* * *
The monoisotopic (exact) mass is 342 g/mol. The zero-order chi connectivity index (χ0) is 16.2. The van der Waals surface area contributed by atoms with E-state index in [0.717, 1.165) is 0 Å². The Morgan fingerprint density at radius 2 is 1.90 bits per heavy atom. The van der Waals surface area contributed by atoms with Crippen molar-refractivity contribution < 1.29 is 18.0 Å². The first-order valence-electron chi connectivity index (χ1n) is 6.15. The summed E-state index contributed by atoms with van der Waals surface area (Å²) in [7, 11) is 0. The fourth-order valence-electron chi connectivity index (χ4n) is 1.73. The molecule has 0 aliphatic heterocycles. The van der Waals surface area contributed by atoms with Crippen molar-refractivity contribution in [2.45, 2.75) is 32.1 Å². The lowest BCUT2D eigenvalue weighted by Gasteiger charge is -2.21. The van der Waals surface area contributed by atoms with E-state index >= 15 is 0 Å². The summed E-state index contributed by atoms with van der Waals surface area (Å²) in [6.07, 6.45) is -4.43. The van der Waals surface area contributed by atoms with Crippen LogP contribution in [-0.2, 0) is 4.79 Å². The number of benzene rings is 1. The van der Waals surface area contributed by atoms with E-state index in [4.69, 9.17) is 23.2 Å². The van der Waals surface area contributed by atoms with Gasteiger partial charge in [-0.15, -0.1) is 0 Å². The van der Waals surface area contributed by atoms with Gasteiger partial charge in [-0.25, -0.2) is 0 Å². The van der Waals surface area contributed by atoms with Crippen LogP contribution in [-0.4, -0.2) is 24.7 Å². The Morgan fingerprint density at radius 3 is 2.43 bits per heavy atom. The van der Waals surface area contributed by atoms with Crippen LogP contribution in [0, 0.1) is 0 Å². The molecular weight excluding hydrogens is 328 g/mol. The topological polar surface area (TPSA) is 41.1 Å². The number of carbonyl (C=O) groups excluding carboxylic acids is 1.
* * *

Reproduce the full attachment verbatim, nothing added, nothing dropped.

The monoisotopic (exact) mass is 342 g/mol. The zero-order chi connectivity index (χ0) is 16.2. The van der Waals surface area contributed by atoms with E-state index in [0.717, 1.165) is 0 Å². The Morgan fingerprint density at radius 2 is 1.90 bits per heavy atom. The van der Waals surface area contributed by atoms with Crippen molar-refractivity contribution < 1.29 is 18.0 Å². The first-order valence-electron chi connectivity index (χ1n) is 6.15. The summed E-state index contributed by atoms with van der Waals surface area (Å²) in [7, 11) is 0. The fourth-order valence-electron chi connectivity index (χ4n) is 1.73. The molecule has 0 aliphatic heterocycles. The van der Waals surface area contributed by atoms with Crippen molar-refractivity contribution in [2.45, 2.75) is 32.1 Å². The lowest BCUT2D eigenvalue weighted by Gasteiger charge is -2.21. The van der Waals surface area contributed by atoms with E-state index >= 15 is 0 Å². The summed E-state index contributed by atoms with van der Waals surface area (Å²) in [6.07, 6.45) is -4.43. The van der Waals surface area contributed by atoms with Crippen LogP contribution in [-0.2, 0) is 4.79 Å². The number of benzene rings is 1. The van der Waals surface area contributed by atoms with E-state index in [4.69, 9.17) is 23.2 Å². The van der Waals surface area contributed by atoms with Gasteiger partial charge in [-0.15, -0.1) is 0 Å². The van der Waals surface area contributed by atoms with Gasteiger partial charge in [-0.25, -0.2) is 0 Å². The van der Waals surface area contributed by atoms with Crippen LogP contribution in [-0.4, -0.2) is 24.7 Å². The Morgan fingerprint density at radius 3 is 2.43 bits per heavy atom. The van der Waals surface area contributed by atoms with Crippen LogP contribution in [0, 0.1) is 0 Å². The molecular weight excluding hydrogens is 328 g/mol. The topological polar surface area (TPSA) is 41.1 Å². The number of carbonyl (C=O) groups excluding carboxylic acids is 1.